For someone that lives rurally and who has easy access to a shooting range this may not be so important, but for those who live in built up areas, I believe there is no better way to markedly improve your shooting than to dry fire your rifle judiciously. So, whilst the Dakota was gorgeous in so many ways, the fact that it couldn’t be dry fired, and the fact that it didn’t look like a Gibbs Farquharson, kept me wanting. After waiting 13 years for someone else to take up the task, and without seeing any indication that would happen, I undertook the project myself. Once I decided that I was going to re-create the Gibbs, I decided that I would re-design the mechanism to incorporate an in-line striker powered by a coil spring and the other improvements you have no doubt already read about.

Why hunt with a single shot?

Some might ask why hunt with a single shot rifle? Well, the answers may vary from different corners but here’s our take on it. This is perhaps a big call but we think that for long range alpine or savannah hunting big game (or small for that matter) the benefits of a falling block single shot rifle outweigh the short falls. The advantages that falling block single shots afford in terms of balance, slimness, strength and compactness outweigh the disadvantage of not having a magazine. As anyone who has hunted the high country will attest, one carries one’s rifle all the time and rarely shoots it. Therefore it makes sense that your mountain rifle “carries” really well. Falling block single shots have a very narrow receiver and fore-end which mean that when carried in hand they carry “lighter” than a wider receiver bolt gun.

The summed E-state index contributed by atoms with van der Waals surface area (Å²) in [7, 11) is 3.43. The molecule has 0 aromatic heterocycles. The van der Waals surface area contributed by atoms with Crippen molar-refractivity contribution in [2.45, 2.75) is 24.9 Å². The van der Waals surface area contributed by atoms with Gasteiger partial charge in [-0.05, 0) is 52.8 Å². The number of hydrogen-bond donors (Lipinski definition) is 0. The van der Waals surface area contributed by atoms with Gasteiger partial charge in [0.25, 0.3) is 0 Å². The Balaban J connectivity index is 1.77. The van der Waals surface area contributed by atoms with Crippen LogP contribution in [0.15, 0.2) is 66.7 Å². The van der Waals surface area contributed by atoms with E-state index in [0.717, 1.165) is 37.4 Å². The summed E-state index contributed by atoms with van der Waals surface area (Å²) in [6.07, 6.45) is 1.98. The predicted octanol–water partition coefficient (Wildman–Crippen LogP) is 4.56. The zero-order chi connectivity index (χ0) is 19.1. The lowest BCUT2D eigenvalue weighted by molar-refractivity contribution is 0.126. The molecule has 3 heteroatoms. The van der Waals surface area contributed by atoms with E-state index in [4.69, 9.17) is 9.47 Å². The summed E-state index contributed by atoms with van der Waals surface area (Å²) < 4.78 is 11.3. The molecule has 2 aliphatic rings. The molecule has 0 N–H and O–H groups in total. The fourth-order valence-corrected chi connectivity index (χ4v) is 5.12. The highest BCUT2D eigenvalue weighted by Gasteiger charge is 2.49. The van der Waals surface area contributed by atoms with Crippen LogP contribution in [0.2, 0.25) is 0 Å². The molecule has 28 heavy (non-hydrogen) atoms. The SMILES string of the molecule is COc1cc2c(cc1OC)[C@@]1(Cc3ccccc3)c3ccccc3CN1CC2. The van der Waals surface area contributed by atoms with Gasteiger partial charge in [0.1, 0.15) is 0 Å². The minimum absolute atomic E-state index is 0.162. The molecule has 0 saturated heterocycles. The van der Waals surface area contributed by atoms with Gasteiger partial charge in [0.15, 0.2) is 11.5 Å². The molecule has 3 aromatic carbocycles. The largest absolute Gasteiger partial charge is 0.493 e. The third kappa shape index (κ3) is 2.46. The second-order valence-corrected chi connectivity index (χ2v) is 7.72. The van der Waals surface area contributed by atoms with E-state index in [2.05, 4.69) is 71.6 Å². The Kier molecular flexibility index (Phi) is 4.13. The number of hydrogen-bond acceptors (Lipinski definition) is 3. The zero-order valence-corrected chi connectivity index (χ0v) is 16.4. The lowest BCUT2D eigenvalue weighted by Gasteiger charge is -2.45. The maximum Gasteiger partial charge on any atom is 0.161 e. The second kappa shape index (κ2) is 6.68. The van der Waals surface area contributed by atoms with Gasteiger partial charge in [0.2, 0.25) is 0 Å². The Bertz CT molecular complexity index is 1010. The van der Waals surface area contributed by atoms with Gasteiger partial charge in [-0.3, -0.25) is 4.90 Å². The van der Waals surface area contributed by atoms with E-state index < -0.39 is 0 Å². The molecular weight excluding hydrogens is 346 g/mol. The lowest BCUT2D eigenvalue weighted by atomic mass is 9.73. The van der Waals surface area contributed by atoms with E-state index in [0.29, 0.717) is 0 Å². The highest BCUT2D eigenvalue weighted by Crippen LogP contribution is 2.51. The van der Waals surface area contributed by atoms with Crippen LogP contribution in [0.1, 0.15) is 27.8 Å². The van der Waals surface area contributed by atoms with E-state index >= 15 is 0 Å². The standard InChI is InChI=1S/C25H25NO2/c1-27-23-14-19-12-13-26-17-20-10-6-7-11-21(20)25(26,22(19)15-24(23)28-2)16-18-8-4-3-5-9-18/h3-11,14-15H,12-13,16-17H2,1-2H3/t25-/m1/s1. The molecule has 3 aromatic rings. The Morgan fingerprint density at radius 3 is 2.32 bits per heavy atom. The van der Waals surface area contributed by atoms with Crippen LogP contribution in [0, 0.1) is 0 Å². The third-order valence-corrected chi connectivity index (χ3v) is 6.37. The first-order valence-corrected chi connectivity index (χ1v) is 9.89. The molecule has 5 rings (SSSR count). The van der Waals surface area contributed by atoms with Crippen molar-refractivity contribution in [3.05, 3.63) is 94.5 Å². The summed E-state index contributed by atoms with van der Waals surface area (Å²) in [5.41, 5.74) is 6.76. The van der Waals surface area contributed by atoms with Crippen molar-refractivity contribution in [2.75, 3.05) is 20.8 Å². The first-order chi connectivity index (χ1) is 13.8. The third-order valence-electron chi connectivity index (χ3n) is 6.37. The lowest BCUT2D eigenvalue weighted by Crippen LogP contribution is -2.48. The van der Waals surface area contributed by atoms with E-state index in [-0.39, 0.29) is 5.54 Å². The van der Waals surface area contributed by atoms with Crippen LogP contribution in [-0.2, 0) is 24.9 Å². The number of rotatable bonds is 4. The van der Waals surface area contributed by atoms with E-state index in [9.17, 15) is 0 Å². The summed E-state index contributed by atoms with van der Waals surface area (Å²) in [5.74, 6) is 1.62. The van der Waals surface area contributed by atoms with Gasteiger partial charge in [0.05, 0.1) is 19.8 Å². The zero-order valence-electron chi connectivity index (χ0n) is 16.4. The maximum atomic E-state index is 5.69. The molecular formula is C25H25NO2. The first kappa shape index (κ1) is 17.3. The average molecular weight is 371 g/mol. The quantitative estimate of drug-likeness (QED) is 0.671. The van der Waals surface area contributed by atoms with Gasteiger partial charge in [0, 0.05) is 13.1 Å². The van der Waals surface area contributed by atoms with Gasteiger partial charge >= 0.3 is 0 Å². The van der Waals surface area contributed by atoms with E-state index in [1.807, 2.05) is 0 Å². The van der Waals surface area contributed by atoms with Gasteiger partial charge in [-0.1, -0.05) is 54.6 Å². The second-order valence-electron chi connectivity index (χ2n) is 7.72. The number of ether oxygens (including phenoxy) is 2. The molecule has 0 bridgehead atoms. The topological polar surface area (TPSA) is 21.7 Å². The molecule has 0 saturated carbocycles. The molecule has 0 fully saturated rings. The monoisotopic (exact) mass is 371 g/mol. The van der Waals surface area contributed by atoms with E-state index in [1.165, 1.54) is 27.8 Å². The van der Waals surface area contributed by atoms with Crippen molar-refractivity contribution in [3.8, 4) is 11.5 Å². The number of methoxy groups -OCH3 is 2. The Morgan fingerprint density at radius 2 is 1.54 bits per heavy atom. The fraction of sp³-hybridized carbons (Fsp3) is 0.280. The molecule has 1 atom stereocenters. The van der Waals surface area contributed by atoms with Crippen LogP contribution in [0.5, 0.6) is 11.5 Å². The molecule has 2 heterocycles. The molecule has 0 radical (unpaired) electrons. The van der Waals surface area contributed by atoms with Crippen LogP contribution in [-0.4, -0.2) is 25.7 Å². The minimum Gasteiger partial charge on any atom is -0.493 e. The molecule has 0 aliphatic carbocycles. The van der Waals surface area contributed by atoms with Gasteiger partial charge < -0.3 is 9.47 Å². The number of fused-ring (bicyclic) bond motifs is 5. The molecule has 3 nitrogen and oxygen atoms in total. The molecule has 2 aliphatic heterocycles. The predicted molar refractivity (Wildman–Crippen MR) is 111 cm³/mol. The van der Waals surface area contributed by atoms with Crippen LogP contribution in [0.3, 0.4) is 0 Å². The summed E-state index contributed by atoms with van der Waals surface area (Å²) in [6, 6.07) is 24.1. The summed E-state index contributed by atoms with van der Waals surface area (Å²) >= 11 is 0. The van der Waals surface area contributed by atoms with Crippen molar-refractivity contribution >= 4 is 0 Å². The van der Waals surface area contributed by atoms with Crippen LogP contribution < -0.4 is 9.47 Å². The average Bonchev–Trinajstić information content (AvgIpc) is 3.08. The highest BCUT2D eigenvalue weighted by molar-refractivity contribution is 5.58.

Designer – Glenn Soroka

When backpacking I used to carry my 9lb Ruger all day in hand without it being a major effort. I couldn’t do that with a bolt action, my forearms would disintegrate. In addition, because they don’t have any protrusions poking out to the left or right they can be slung across one’s back either way without inflicting kidney damage. Sure, maybe it’s not a big deal but there is no doubt that a falling block single shot “carries” better in hand or on one’s back than a bolt gun no matter which way you skin it.